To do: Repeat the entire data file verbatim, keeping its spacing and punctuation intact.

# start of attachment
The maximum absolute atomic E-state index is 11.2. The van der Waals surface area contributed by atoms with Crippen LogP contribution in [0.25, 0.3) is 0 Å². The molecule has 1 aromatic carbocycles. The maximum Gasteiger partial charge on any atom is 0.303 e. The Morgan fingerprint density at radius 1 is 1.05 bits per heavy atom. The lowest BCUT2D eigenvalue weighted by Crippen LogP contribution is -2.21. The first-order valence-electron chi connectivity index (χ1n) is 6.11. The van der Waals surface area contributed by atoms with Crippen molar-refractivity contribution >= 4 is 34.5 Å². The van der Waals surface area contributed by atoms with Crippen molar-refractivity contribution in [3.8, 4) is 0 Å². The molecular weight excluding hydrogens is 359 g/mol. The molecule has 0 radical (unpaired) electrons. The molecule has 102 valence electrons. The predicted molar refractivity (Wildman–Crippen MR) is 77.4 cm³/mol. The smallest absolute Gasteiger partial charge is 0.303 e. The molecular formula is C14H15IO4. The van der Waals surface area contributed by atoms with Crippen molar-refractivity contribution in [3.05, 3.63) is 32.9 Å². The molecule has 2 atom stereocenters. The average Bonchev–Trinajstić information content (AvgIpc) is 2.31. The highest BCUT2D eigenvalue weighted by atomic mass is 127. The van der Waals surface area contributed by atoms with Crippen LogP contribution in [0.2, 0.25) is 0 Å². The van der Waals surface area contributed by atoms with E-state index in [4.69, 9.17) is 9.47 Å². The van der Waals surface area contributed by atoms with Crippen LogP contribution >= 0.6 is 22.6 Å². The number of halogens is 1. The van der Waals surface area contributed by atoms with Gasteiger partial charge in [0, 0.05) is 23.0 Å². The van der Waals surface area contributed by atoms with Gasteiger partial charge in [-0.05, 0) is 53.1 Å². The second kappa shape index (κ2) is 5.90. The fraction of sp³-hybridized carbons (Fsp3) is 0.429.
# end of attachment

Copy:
The maximum absolute atomic E-state index is 11.2. The van der Waals surface area contributed by atoms with Crippen LogP contribution in [0.25, 0.3) is 0 Å². The molecule has 1 aromatic carbocycles. The maximum Gasteiger partial charge on any atom is 0.303 e. The Morgan fingerprint density at radius 1 is 1.05 bits per heavy atom. The lowest BCUT2D eigenvalue weighted by Crippen LogP contribution is -2.21. The first-order valence-electron chi connectivity index (χ1n) is 6.11. The van der Waals surface area contributed by atoms with Crippen molar-refractivity contribution >= 4 is 34.5 Å². The van der Waals surface area contributed by atoms with Crippen molar-refractivity contribution in [3.8, 4) is 0 Å². The molecular weight excluding hydrogens is 359 g/mol. The molecule has 0 radical (unpaired) electrons. The molecule has 102 valence electrons. The predicted molar refractivity (Wildman–Crippen MR) is 77.4 cm³/mol. The smallest absolute Gasteiger partial charge is 0.303 e. The molecular formula is C14H15IO4. The van der Waals surface area contributed by atoms with Crippen molar-refractivity contribution in [3.05, 3.63) is 32.9 Å². The molecule has 2 atom stereocenters. The average Bonchev–Trinajstić information content (AvgIpc) is 2.31. The highest BCUT2D eigenvalue weighted by atomic mass is 127. The van der Waals surface area contributed by atoms with Crippen LogP contribution in [0.2, 0.25) is 0 Å². The van der Waals surface area contributed by atoms with E-state index in [4.69, 9.17) is 9.47 Å². The van der Waals surface area contributed by atoms with Crippen LogP contribution >= 0.6 is 22.6 Å². The number of halogens is 1. The van der Waals surface area contributed by atoms with Gasteiger partial charge in [0, 0.05) is 23.0 Å². The van der Waals surface area contributed by atoms with Gasteiger partial charge in [-0.05, 0) is 53.1 Å². The second kappa shape index (κ2) is 5.90. The fraction of sp³-hybridized carbons (Fsp3) is 0.429.